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How to 10x your BigQuery Productivity with Variables

In this article, you’re going to learn how to create and use variables to 10x your productivity in BigQuery.
How much time do you spend repeatedly making small changes to your SQL?
Whether you’re updating a column’s value or changing a date in your partition, this can get annoying very fastEven more so when these values appear in multiple places in your code.
This is where variables save the day (and your precious time). Variables can help you make quick updates without touching your SQL.
The best part? It’s possible to set up variables without writing a single line of SQL.
But first…

What are variables?

Sometimes referred to as parameters, variables are placeholders in SQL for values that can change. Variables store the value you assign them, and pass them on when used in a query.

They’re extremely helpful when you want to update literal values in your queries.

Typically, DECLARE and SET statements are used to create variables and assign them values, with the syntax looking like:

DECLARE @Local_Variable 
SET<@Local_Variable =  

Google allows you to run something similar to variables in BigQuery, called parameterized queries, but it only works via their API and not when using the Web UI. 

However, you still have to use the DECLARE and SET clauses, which can get tedious if you’re creating lots of variables or repeatedly changing values.

Next, we’re going to show you:

  1. How to quickly set up variables in superQuery without using any SQL.
  2. How to save TONS of time by using variables in your queries.

How to create and use variables in superQuery

In our example below, we’ll look at how to analyze an e-commerce store’s data using variables.

Step 1: Open the superQuery IDE — Make sure you have a superQuery account (it’s free to start)

Step 2: Click the “Add Variable” button to open the Variable Settings pop-up.

Step 3: Select your variable’s data type.

In superQuery, variables can hold the following data types: STRING, NUMBER, DATE, DATETIME.

Step 4: Give your variable a good name and click “Save”.

In the example below, since we’re analyzing e-commerce store data, let’s create a variable for product category.

For this, we’ll create a String variable, naming it “category” and giving it an initial value of “Bags“.

This replaces the variable-creation process of writing DECLARE and SET clauses.

Second Step of Adding Variables in superQuery. Select data type, give your variable a name and initial value.
Easily select your variable's data type, give it a name, and assign it an initial value.

Step 5: Use your variable in a query.

Use variables in your SQL by placing an “@” character in front of the variable’s name, like in the example below.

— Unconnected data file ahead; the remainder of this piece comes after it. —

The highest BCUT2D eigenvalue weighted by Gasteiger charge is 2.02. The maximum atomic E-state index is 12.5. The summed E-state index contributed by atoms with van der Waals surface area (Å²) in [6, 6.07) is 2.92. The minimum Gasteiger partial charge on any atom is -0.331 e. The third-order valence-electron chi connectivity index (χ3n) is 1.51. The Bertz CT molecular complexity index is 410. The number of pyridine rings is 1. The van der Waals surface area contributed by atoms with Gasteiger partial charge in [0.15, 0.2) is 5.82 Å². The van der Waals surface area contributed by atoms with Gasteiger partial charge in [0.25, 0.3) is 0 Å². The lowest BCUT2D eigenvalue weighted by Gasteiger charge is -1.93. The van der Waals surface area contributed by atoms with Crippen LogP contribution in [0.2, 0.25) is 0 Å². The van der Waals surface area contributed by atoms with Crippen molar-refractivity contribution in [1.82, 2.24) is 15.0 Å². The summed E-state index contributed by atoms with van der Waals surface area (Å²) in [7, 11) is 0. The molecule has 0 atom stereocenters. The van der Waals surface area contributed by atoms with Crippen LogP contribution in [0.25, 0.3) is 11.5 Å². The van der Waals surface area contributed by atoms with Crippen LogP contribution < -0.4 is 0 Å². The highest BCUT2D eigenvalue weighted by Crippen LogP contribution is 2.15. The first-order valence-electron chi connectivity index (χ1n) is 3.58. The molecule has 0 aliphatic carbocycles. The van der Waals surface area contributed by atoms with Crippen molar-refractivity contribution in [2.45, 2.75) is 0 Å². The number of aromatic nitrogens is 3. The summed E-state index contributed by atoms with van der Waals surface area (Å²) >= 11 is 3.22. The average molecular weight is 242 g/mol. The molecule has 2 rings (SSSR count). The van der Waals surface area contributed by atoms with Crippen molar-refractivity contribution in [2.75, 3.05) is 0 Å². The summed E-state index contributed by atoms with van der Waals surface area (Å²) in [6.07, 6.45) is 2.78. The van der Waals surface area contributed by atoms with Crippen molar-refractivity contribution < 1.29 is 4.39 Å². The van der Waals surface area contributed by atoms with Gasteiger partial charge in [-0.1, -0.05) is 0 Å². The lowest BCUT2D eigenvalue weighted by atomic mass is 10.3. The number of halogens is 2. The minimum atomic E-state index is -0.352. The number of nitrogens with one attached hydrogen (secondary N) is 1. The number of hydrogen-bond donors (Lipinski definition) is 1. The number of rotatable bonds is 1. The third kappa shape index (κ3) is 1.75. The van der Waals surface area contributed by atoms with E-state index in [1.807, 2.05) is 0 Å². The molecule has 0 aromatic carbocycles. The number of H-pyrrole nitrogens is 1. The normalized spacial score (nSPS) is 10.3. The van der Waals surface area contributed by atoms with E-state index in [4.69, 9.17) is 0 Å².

To edit your variable’s value, change it in the text box next to your variable’s name. Then run the query again to explore the new results.

Quick notes on variables in superQuery:

  • You can use multiple variables in a query.
  • In addition, you may also use the same variable across several query tabs.
  • Lastly, variables are stored inside of boards. If you switch to work in another board, it will have a different set of variables (or none at all if you haven’t created any).
How to Edit Variable Values and use them in queries in superQuery
How to edit variable values and insert them into queries.

[Bonus] Step 6: How to use variables as DATE and DATETIME substitutes

Variables are incredibly helpful when you’re working with dates. In our example above, we were dealing with a specific date range — “BETWEEN ‘2017-01-01 AND ‘2017-12-27’“.

In this situation we would create two DATE variables — we’ll call them begDate and endDate — to replace the values. This allows us to dynamically change the date values and quickly examine different date ranges.

Lastly, you have the ability to set dynamic values for your date variables. For instance, if you wanted our endDate variable from above to always represent the current day, you would just select Today as the option.

To give your variable a dynamic value click on a date variable’s value. A calendar dropdown will appear. From there, either choose a date on the calendar itself, or one of the dynamic values below it.

How to set dynamic values for your DATE variables in superQuery
Set dynamic values for your DATE variables in superQuery

Why use variables?

Without variables, if you wanted to update your SQL — like changing the value of “category above — you had to manually find the value in your code and then change the value. Or, if you had multiple occurrences that needed to change, you’d use CTRL-F + Replace All.

Imagine having to find the specific value you’d like to change when the SQL is 100+ lines.

Now, you can insert a variable in place of any value and update its value without needing to revisit a specific line in your SQL again.

Using variables with visualizations

Variables are also useful when you’re visualizing your queries in superQuery.

When you update your variable(s) values while in Visualize mode and click the “Refresh” icon, any widgets containing a variable  

This is the same as running a new query, and your visualizations will update accordingly.

Wrapping up

Now that you know how to create and use variables, it’s time to try them out on your own BigQuery data.

They’ll give your SQL some flexibility, and save you tons of time when making small changes.

To use variables in your query editor, create a superQuery account — it’s as simple as logging with your Google account directly from our website.

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